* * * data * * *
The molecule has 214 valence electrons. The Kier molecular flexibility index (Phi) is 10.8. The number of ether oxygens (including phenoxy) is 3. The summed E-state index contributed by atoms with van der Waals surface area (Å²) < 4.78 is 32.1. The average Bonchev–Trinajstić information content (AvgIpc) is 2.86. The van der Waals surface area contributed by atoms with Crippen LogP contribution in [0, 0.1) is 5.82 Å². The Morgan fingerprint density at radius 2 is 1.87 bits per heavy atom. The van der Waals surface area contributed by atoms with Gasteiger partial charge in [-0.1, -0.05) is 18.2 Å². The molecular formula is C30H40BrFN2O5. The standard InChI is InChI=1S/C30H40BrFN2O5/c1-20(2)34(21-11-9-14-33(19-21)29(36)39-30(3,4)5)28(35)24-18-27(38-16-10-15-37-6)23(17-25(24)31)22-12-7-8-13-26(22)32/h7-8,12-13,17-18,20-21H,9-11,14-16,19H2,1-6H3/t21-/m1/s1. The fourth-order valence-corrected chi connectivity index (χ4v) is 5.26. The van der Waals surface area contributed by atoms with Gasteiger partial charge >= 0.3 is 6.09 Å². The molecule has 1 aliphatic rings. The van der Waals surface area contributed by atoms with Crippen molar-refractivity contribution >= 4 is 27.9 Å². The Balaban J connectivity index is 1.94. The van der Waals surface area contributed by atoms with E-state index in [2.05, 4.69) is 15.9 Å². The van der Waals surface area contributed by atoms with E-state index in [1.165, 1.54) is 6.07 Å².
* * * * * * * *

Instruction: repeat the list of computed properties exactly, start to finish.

The molecule has 214 valence electrons. The Kier molecular flexibility index (Phi) is 10.8. The number of ether oxygens (including phenoxy) is 3. The summed E-state index contributed by atoms with van der Waals surface area (Å²) < 4.78 is 32.1. The average Bonchev–Trinajstić information content (AvgIpc) is 2.86. The van der Waals surface area contributed by atoms with Crippen LogP contribution in [0, 0.1) is 5.82 Å². The Morgan fingerprint density at radius 2 is 1.87 bits per heavy atom. The van der Waals surface area contributed by atoms with Gasteiger partial charge in [-0.1, -0.05) is 18.2 Å². The molecular formula is C30H40BrFN2O5. The standard InChI is InChI=1S/C30H40BrFN2O5/c1-20(2)34(21-11-9-14-33(19-21)29(36)39-30(3,4)5)28(35)24-18-27(38-16-10-15-37-6)23(17-25(24)31)22-12-7-8-13-26(22)32/h7-8,12-13,17-18,20-21H,9-11,14-16,19H2,1-6H3/t21-/m1/s1. The fourth-order valence-corrected chi connectivity index (χ4v) is 5.26. The van der Waals surface area contributed by atoms with Gasteiger partial charge >= 0.3 is 6.09 Å². The molecule has 1 aliphatic rings. The van der Waals surface area contributed by atoms with Crippen molar-refractivity contribution >= 4 is 27.9 Å². The Balaban J connectivity index is 1.94. The van der Waals surface area contributed by atoms with E-state index in [2.05, 4.69) is 15.9 Å². The van der Waals surface area contributed by atoms with E-state index in [1.165, 1.54) is 6.07 Å².